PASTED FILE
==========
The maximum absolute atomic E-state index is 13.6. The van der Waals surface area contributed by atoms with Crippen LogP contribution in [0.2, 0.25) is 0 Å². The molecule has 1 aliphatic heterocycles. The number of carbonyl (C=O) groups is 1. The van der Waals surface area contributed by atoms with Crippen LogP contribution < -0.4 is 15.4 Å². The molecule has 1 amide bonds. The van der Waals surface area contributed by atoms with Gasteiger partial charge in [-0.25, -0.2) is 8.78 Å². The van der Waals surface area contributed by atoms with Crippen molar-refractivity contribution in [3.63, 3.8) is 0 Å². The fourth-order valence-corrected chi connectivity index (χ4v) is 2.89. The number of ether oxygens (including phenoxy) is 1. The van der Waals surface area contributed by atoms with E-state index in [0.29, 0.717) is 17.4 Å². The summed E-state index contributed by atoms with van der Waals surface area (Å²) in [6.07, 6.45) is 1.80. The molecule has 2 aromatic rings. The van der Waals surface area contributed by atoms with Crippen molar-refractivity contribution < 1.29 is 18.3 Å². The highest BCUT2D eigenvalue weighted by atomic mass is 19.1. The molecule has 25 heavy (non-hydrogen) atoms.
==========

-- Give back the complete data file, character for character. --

The maximum absolute atomic E-state index is 13.6. The van der Waals surface area contributed by atoms with Crippen LogP contribution in [0.2, 0.25) is 0 Å². The molecule has 1 aliphatic heterocycles. The number of carbonyl (C=O) groups is 1. The van der Waals surface area contributed by atoms with Crippen LogP contribution < -0.4 is 15.4 Å². The molecule has 1 amide bonds. The van der Waals surface area contributed by atoms with Gasteiger partial charge in [-0.25, -0.2) is 8.78 Å². The van der Waals surface area contributed by atoms with Crippen molar-refractivity contribution in [3.63, 3.8) is 0 Å². The fourth-order valence-corrected chi connectivity index (χ4v) is 2.89. The number of ether oxygens (including phenoxy) is 1. The van der Waals surface area contributed by atoms with E-state index in [0.29, 0.717) is 17.4 Å². The summed E-state index contributed by atoms with van der Waals surface area (Å²) in [6.07, 6.45) is 1.80. The molecule has 2 aromatic rings. The van der Waals surface area contributed by atoms with Crippen molar-refractivity contribution < 1.29 is 18.3 Å². The highest BCUT2D eigenvalue weighted by atomic mass is 19.1. The molecule has 25 heavy (non-hydrogen) atoms.